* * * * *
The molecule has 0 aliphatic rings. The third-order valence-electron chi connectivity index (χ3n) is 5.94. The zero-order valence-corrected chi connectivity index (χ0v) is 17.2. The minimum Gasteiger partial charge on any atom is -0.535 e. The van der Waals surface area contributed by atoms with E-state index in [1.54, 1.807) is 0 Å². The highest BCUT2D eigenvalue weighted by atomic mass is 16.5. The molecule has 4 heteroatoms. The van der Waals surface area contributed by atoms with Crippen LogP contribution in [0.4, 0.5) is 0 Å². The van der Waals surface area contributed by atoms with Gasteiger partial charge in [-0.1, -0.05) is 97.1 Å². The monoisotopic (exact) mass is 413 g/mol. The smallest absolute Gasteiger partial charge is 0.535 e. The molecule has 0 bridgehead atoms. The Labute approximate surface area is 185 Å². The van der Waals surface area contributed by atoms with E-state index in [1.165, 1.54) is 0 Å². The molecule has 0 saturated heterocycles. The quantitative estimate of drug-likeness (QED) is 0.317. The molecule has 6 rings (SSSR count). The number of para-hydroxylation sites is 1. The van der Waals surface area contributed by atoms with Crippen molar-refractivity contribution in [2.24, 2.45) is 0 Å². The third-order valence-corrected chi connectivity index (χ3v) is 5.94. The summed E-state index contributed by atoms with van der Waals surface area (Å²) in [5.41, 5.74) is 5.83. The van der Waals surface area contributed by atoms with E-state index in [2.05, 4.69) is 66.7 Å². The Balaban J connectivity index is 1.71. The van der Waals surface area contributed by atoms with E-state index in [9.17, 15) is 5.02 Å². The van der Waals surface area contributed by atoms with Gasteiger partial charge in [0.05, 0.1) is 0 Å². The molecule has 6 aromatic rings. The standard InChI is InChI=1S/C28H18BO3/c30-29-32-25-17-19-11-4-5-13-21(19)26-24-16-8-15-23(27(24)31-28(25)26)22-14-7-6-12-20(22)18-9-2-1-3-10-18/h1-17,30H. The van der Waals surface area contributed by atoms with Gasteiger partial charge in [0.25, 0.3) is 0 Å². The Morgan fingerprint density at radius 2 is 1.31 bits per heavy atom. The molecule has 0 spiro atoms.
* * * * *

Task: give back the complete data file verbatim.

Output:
The molecule has 0 aliphatic rings. The third-order valence-electron chi connectivity index (χ3n) is 5.94. The zero-order valence-corrected chi connectivity index (χ0v) is 17.2. The minimum Gasteiger partial charge on any atom is -0.535 e. The van der Waals surface area contributed by atoms with E-state index in [1.54, 1.807) is 0 Å². The highest BCUT2D eigenvalue weighted by atomic mass is 16.5. The molecule has 4 heteroatoms. The van der Waals surface area contributed by atoms with Crippen LogP contribution in [0.4, 0.5) is 0 Å². The van der Waals surface area contributed by atoms with Gasteiger partial charge in [-0.1, -0.05) is 97.1 Å². The monoisotopic (exact) mass is 413 g/mol. The smallest absolute Gasteiger partial charge is 0.535 e. The molecule has 0 bridgehead atoms. The Labute approximate surface area is 185 Å². The van der Waals surface area contributed by atoms with E-state index in [1.165, 1.54) is 0 Å². The molecule has 0 saturated heterocycles. The quantitative estimate of drug-likeness (QED) is 0.317. The molecule has 6 rings (SSSR count). The number of para-hydroxylation sites is 1. The van der Waals surface area contributed by atoms with Crippen molar-refractivity contribution in [2.24, 2.45) is 0 Å². The third-order valence-corrected chi connectivity index (χ3v) is 5.94. The summed E-state index contributed by atoms with van der Waals surface area (Å²) in [5.41, 5.74) is 5.83. The van der Waals surface area contributed by atoms with E-state index in [2.05, 4.69) is 66.7 Å². The Balaban J connectivity index is 1.71. The van der Waals surface area contributed by atoms with E-state index in [9.17, 15) is 5.02 Å². The van der Waals surface area contributed by atoms with Gasteiger partial charge in [0.05, 0.1) is 0 Å². The molecule has 6 aromatic rings. The standard InChI is InChI=1S/C28H18BO3/c30-29-32-25-17-19-11-4-5-13-21(19)26-24-16-8-15-23(27(24)31-28(25)26)22-14-7-6-12-20(22)18-9-2-1-3-10-18/h1-17,30H. The van der Waals surface area contributed by atoms with Gasteiger partial charge in [0.25, 0.3) is 0 Å². The Morgan fingerprint density at radius 2 is 1.31 bits per heavy atom. The molecule has 0 spiro atoms.